Increasing elevation leads to harsher environmental conditions for plants, which in turn trigger plants to adapt their morphology and structure (e.g.Ehleringer,1988). Two of those environmental drivers which are known to increase with elevation are UV-radiation and wind speed (Lutz,1996). Potential adaptions to and protection against an increase in both UV-radiation and wind speed can be expressed by a change in leaf coloration: brighter surfaces have a higher albedo than dark surfaces, meaning that radiation is rather reflected than absorbed. Hairs or a pelt-like coating of a leaf surface, developed as a protection against higher evaporation due to wind speeds and the resulting increased water loss, also leads to a perceived brighter leaf colour. Therefore, the following hypothesis was made: With increasing elevation, perceived leaf colour will be brighter. To test this assumption, leaf colour data was gathered within the ECOPOTENTIAL project in the subalpine shrub land of the oceanic island La Réunion.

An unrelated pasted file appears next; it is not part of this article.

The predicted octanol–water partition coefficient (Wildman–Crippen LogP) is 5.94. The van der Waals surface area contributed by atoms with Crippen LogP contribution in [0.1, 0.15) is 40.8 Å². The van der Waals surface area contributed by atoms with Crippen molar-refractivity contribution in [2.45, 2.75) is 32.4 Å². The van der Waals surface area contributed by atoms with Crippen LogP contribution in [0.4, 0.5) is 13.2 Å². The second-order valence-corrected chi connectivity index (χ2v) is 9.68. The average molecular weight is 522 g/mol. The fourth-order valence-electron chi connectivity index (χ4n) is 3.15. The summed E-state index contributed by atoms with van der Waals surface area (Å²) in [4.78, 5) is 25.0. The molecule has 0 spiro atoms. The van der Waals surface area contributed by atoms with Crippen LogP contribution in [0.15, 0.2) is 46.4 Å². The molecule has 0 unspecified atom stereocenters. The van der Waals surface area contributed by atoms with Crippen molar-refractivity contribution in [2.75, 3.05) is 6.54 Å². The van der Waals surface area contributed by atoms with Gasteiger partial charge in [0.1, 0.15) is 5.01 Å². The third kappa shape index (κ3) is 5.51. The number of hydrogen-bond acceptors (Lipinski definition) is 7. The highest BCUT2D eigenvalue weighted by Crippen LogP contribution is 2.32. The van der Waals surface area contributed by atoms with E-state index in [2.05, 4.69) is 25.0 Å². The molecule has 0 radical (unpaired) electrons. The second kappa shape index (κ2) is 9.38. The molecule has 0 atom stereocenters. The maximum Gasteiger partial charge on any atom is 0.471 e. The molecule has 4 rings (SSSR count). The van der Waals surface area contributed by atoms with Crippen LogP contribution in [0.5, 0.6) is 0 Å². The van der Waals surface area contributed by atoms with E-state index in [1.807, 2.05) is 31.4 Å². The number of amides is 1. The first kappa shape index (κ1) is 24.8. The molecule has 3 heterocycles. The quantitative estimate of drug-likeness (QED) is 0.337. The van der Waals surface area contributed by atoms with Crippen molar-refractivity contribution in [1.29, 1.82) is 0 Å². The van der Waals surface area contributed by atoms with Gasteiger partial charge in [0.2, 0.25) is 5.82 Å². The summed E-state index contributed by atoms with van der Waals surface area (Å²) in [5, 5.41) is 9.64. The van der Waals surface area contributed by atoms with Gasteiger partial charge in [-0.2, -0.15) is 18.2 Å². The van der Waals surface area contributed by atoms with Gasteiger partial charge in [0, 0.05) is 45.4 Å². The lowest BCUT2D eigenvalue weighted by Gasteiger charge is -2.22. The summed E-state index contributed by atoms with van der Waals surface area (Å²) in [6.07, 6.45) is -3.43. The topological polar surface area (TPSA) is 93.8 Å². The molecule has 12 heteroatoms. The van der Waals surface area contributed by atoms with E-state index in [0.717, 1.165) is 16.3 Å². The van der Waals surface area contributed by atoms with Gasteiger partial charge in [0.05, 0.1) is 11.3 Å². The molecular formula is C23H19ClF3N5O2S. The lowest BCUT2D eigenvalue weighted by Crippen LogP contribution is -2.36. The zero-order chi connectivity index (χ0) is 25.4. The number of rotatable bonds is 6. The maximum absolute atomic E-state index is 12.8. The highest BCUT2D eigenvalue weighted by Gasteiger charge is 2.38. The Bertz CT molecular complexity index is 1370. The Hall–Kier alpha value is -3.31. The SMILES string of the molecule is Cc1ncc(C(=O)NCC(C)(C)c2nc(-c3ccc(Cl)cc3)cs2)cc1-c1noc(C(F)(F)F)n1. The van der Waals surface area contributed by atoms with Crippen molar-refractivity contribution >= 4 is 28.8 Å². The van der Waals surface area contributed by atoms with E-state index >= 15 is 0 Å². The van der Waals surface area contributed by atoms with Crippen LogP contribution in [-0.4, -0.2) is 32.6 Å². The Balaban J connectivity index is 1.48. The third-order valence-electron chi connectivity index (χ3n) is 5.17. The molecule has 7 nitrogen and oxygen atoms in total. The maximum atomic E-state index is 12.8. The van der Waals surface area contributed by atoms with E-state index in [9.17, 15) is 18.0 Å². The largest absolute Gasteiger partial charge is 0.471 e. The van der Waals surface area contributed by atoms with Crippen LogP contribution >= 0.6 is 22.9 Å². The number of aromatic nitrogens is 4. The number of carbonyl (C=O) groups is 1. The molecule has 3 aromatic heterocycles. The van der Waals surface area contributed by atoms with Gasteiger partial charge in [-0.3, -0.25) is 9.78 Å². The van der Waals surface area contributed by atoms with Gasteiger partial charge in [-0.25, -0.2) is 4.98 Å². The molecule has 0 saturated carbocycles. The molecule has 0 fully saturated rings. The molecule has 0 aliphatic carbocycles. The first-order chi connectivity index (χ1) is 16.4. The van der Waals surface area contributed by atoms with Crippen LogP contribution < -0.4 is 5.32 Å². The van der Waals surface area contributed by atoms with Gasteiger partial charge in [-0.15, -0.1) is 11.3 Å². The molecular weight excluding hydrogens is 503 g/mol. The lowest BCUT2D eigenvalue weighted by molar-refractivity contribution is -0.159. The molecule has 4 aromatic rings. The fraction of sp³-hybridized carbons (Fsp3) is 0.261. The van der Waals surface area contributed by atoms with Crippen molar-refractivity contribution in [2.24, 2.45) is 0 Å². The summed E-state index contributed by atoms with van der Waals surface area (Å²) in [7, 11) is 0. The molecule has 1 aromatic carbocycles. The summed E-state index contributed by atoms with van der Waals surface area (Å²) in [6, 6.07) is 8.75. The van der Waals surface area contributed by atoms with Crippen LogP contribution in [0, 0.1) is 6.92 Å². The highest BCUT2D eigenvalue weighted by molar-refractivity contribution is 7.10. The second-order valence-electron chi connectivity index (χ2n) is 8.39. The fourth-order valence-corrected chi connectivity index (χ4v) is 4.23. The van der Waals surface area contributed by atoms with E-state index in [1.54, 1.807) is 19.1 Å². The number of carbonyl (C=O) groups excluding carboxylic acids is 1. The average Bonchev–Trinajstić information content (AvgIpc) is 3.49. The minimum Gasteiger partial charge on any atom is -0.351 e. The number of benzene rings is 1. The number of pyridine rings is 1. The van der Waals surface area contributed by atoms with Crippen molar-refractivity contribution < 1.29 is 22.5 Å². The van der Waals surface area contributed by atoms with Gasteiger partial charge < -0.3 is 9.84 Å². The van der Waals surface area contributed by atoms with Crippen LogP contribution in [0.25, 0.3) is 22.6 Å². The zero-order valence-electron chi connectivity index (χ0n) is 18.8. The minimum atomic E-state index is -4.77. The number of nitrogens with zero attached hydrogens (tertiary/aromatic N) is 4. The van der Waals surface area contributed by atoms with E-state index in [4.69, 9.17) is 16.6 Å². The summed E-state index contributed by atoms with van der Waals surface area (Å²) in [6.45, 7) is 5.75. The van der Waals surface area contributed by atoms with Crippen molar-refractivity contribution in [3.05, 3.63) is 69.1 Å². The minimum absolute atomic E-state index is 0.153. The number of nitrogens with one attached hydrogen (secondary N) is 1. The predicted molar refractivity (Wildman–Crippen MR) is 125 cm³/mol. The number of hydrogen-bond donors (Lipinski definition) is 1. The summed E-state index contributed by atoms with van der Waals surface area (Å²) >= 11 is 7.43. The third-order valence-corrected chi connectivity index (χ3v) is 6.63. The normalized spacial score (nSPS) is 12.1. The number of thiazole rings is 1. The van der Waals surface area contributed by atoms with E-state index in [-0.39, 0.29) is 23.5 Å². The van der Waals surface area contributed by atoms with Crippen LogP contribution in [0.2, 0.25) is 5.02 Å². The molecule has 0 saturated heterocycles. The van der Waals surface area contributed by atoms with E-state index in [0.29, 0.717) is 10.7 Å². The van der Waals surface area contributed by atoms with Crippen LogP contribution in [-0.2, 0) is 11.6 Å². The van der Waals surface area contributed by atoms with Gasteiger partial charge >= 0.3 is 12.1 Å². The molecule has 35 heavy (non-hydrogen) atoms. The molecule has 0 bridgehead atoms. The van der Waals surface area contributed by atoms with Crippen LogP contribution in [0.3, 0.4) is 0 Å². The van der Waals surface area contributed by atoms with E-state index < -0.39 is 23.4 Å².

On the oceanic island of La Réunion leaf colours in the subalpine shrubland react to an elevation gradient as expected: Leaf brightness increases with increasing elevation. Important to mention is that the vegetation investigated here is mainly dominated by endemic species, which are usually highly adapted to specific small scale environmental conditions and usually appear in higher elevations.